6. Which kitchen appliances you should use in order to minimise greenhouse gas emissions is not as straightforward as you would expect. In fact, whether you should choose gas or electric depends completely on where you live and how your local power plant produces electricity. Cooktops As we can see in the below table (courtesy of etool.net.au), gas cooktops yield almost 8 times more greenhouse gas emissions compared to induction cooktops in Sweden, where renewable energy sources produce the bulk of the country’s total energy. In Australia, where coal burning is the major source of electrical energy, cooking with gas cooktops result in about one third of the emissions as cooking with an induction cooktop would yield, even if the transfer of energy is less effective. At the same time, induction and gas delivers instant heat, while electric elements take longer time to heat up to the desired temperature, leading to further wastage of energy, meaning that cooking with a traditional electric element would result in even higher greenhouse gas emissions Ovens When it comes to ovens, it is a similar story, with gas ovens in Sweden resulting in about 4 times higher levels of emissions when compared to an electric oven. In Australian states that rely heavily on coal burning, the use of gas oven result in up to one fifth of the emissions as an electric oven. It is no wonder that gas fitters in Australia have plenty of work on their hands. General tips to save energy when cooking Regardless of your choice of appliances, there are some steps we can all take to minimize energy usage when cooking. Trap the heat Putting a lid on the saucepans will trap the heat in the pan which would otherwise rise up and escape, which can halve the time involved in bringing water to a boil. And when it is first boiling or simmering, a lid on the saucepan will enable you to turn the heat down, saving even more energy. Also ensure that the oven seal is in a good condition and not letting unnecessary heat out, and minimise the amount of times you open the oven door to inspect the food. Size matters Choose the right size saucepan or frying pan for the job. The bigger the saucepan is, the more energy is required to heat the contents. Choose as small as saucepan as you can for the job. Saucepans with flat bases will also have a better connection with the hot plates than a rounded base, meaning that less energy will be wasted. Overcooking Whether you are boiling, frying or roasting, overcooking meat and vegetables does not only reduce the satisfaction of the meal, it wastes energy. Cook your food just right and turn the heat off as soon as you can, and you will enjoy a better meal while saving energy. Consider purchasing a roasting thermometer for roasting meat, to easily check when the meat is cooked to your liking. Microwaves Microwaves use far less energy to cook or heat the food. However, microwaving as a cooking alternative results in less than satisfactorily results in most cases. Though microwaves are great for reheating purposes for some types and food, and also boiling rice.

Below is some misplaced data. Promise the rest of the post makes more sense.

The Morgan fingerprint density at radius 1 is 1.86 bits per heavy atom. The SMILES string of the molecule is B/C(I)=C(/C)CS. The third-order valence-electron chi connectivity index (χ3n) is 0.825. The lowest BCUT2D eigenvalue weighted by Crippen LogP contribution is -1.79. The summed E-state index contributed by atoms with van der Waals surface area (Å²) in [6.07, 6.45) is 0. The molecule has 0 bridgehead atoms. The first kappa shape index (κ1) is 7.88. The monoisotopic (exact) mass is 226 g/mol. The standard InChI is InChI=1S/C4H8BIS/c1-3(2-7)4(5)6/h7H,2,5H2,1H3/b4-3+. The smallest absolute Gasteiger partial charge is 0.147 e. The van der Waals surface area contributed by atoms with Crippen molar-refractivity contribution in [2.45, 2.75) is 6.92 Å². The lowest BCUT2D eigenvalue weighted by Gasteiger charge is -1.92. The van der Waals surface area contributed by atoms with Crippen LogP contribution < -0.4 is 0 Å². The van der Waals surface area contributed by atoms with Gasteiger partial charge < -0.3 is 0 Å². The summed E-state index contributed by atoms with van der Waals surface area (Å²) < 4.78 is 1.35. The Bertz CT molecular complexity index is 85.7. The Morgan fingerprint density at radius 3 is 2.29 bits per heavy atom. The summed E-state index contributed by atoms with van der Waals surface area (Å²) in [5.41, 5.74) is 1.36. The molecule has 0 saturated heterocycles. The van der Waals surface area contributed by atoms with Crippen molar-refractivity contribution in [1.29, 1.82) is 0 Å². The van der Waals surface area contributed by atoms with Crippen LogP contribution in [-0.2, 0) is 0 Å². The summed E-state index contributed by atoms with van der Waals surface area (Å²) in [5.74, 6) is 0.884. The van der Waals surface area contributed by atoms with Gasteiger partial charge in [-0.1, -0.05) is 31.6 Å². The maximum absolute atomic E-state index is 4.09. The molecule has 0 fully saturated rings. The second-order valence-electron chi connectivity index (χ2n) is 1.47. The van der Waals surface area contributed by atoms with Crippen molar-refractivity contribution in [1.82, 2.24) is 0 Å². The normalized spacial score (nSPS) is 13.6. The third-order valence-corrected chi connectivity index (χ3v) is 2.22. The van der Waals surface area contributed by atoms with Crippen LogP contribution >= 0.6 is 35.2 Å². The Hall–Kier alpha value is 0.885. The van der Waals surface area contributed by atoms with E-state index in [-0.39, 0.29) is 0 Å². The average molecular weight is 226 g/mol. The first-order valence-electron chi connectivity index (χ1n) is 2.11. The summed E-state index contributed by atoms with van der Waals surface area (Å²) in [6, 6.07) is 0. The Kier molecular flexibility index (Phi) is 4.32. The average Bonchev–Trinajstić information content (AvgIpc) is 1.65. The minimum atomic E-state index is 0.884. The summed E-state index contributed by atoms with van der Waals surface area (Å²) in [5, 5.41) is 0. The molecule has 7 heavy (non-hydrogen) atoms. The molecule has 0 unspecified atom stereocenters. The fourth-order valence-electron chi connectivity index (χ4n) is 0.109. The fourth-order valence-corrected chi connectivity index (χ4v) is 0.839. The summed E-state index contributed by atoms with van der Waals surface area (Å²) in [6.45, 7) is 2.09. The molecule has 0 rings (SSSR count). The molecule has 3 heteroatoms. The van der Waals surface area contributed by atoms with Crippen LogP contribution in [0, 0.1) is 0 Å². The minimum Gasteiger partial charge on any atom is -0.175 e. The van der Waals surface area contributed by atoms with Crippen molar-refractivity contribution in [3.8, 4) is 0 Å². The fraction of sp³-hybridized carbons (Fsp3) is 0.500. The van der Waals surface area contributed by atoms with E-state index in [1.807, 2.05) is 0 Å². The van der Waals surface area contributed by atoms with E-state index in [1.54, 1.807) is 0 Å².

7. Emissions shrank rapidly during the recession, then bounced back slightly as the economy recovered. But shifting market conditions, pollution regulations, and changing behaviors are also behind the decline. Oil is the largest source of carbon emissions in the United States. After a steep drop following the 1979 oil crisis, emissions from oil climbed steadily until 2005, when they peaked at 715 million tons of carbon. Since then, these emissions have fallen by 14 percent, or 101 million tons of carbon - the equivalent of taking 77 million cars off the road. (See data.) Oil is mostly used for transportation, so vehicle fuel efficiency and the number of miles driven determine the amount of emissions. On both fronts things are improving. Average fuel efficiency, which had been deteriorating for years in the United States, started to increase in 2005 and keeps getting better. Americans are traveling farther on each gallon of gas than ever before. Furthermore, people are driving less. For many years Americans as a group drove billions more miles each year than the previous one. But in 2007 this changed. Now more cars stay parked because more people live in urban areas, opt for public transit, work remotely, or retire and thus no longer commute to work. Coal - the dirtiest fossil fuel - has dominated the U.S. power grid, but its grip has weakened in recent years. As the price of natural gas has fallen, utilities are dropping coal. They are also deciding to retire old, inefficient coal plants and invest elsewhere rather than pay for retrofits in order to meet increasingly stringent pollution regulations. Strong grassroots work, too, is helping to close the curtain on coal even faster. The Sierra Club's Beyond Coal campaign, which coordinates efforts across the country to retire old plants and prevent new ones from being built, tallies 149 coal plants that plan to retire or switch fuels out of more than 500. As falling natural gas prices, pollution regulations, and shrinking electricity demand reduce coal use, U.S. carbon emissions from coal have fallen 20 percent from their peak in 2005. Meanwhile, natural gas consumption for electricity generation and heating has increased. Carbon dioxide emissions from burning natural gas hit an all-time high of 373 million tons of carbon in 2012, up 17 percent above 2006 levels. They are projected to remain at that level in 2013. Natural gas emits about half as much carbon dioxide per unit of energy as coal does. With domestic production on the rise, the share of carbon emissions from natural gas are likely to continue to increase. But electricity does not have to come with a huge carbon hangover. Wind and solar power - carbon-free energy sources with no fuel costs - have been taking off. U.S. wind power capacity has more than tripled since 2007 and now produces enough energy to power over 15 million homes in the United States. Solar power capacity, starting from a smaller base, increased 14-fold in the same time period. Although wind and solar power currently account for only a small share of total energy production, their prices will continue to drop as deployment increases. In some areas wind is already cheaper than coal. This is just the beginning of reductions in carbon dioxide emissions as the explosive growth of wind and solar power cuts down the use of dirty fossil fuels. The switch to renewables cannot come soon enough. Accumulating greenhouse gas emissions from the United States and other countries have led to a global temperature increase of 1.4 degrees Fahrenheit (0.8 degrees Celsius) since the Industrial Revolution. Higher emissions will lead to higher temperatures that will bring more heat waves, melting glaciers, and rising sea levels. In 2009, President Obama set a goal of cutting greenhouse gas emissions to 17 percent below 2005 levels by 2020. Putting a price on carbon would help accelerate the trends that are cutting the United States' carbon contribution and allow the country to exceed this goal. By Emily E. Adams. For more information on the U.S. transition to wind power, see "Iowa and South Dakota Approach 25 Percent Electricity from Wind in 2012," by J. Matthew Roney. Photo credit: freefotouk (cc).